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Name: Marci
Status: Educator
Grade:  4-5
Location: WY
Country: United States
Date: April 2007


Question:
I have two students who are doing a science progect on bacteria in water. One of the petri dishes is a gram negative rod dish. What exactly is gram negative rod? Does this type of dish just show the bacteria in color? Any information you could provide on Gram negative Rods would be useful.



Replies:
First, some background: The "gram stain" was invented in the late 1800's, long before we knew much of anything about organisms and how they work. It's basically a dye that only affects certain kinds of bacteria. The dye, which is actually one of two dyes: either "crystal violet" or "methylene blue", colors the cell wall of the bacteria. The bacteria whose cell walls strongly attach to the dye are called "gram positive" and the bacteria whose cell walls do not take up the dye are called "gram negative". Usually, a second, lighter dye (fuschin, pink colored) is added so that you can see the gram-negative bacteria. So after the full staining procedure is completed, you will have purple "gram positive" and pink "gram negative" cells. It's a quick and easy way to try to identify the bacteria you have in a sample.

The reason some cells react with the dye more strongly than others has to do with the chemistry of their cell walls. Some bacterial cell walls are thick, and some are thin. The kinds of molecules in the walls can be very different. Imagine you're painting a wall -- normal housepaint will stick well to a primed drywall surface, but it won't stick well to a shiny metal surface. So, by analogy, some bacteria are like the metal wall, and some are like the drywall. And therefore, some bacteria are dyed more strongly than others.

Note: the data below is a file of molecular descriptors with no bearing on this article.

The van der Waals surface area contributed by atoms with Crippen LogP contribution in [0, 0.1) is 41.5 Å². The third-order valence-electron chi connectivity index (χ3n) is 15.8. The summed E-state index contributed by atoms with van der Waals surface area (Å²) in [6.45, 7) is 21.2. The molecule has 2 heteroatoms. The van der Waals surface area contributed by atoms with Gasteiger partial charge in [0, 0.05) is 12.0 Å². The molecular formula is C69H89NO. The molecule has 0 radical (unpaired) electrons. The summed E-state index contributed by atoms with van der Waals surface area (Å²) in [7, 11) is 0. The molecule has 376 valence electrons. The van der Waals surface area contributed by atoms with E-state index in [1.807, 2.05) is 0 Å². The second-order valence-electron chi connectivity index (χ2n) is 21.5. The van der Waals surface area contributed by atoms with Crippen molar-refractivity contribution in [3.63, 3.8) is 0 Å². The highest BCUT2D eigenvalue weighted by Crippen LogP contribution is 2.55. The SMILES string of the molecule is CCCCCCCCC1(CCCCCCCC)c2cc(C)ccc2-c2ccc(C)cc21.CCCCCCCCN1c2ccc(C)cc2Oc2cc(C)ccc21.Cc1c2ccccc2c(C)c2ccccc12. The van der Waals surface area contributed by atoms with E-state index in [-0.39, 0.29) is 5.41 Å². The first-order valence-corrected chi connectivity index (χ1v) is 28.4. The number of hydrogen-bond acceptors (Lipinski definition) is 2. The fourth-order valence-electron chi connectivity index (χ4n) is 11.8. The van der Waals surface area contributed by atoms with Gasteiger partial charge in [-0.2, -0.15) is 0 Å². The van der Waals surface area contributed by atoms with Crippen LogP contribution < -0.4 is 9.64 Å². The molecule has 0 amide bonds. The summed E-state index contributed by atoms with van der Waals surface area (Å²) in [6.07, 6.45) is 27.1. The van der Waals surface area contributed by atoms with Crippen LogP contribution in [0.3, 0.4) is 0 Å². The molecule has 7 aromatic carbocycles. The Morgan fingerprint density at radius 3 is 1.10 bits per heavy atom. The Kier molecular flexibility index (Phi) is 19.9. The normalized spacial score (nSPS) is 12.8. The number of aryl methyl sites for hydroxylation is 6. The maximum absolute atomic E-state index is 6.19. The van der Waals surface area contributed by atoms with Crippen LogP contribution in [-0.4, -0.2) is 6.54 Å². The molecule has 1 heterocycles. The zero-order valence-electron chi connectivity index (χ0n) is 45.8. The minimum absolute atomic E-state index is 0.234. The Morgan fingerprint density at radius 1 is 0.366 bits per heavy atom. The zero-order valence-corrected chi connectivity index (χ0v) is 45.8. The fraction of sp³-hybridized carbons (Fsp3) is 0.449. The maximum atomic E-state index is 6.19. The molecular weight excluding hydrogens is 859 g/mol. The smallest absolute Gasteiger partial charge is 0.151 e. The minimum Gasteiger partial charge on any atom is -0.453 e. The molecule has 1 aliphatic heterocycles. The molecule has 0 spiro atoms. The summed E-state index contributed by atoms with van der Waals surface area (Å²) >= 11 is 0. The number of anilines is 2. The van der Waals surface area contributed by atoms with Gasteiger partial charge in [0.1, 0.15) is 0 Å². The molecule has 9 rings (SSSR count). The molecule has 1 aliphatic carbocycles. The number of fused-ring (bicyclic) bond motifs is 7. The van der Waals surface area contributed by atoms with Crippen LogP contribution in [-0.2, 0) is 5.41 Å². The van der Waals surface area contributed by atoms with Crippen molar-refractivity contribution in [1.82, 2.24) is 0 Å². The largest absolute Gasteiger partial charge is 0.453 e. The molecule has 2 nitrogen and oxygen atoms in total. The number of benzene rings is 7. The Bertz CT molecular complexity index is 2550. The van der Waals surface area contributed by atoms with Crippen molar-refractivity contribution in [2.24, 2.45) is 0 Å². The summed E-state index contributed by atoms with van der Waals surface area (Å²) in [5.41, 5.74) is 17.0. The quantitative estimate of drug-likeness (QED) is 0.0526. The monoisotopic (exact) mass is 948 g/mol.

In addition to classifying bacteria by their gram stain, bacteria can also be classified by their shape. This is easy to see in a microscope, so it's a convenient way to divide bacteria. Some common shapes are rods, spheres (cocci), and spiral (spirochete).

Gram negative rods are of particular interest because Escherichia coli (E. coli for short) is a gram negative rod. E. coli are all over -- some are beneficial -- they live in our intestines -- while others can cause disease. E. coli has been studied a TON by scientists, so we know more about it than virtually any other bacterium.

There is a ton of information about E. coli, gram staining, and bacterial shapes online. A few minutes on Google, and you can have info coming out your ears. There's a ton more details I skipped over, but I hope this is enough of a primer to get you started.

Hope this helps,
Burr


The gram stain is a differential stain; in other words it has two dyes and stains bacteria with different cell walls differently. Gram positive bacteria have thicker cell walls and stain purplish blue and gram negative bacteria have thinner cell walls and stain reddish pink. If there are two bacteria on a slide and one is purple and the other pink you can tell the difference between them. Bacteria also come in different shapes: round (cocci), oblong (rods) and spiral (spirilli). So pink oblong bacteria are gram negative rods. There are certain types of agar that contain chemicals that let gram negative bacteria grow and inhibit the growth of gram positive bacteria. This way you can isolate the type of bacteria you are interested in.

vanhoeck



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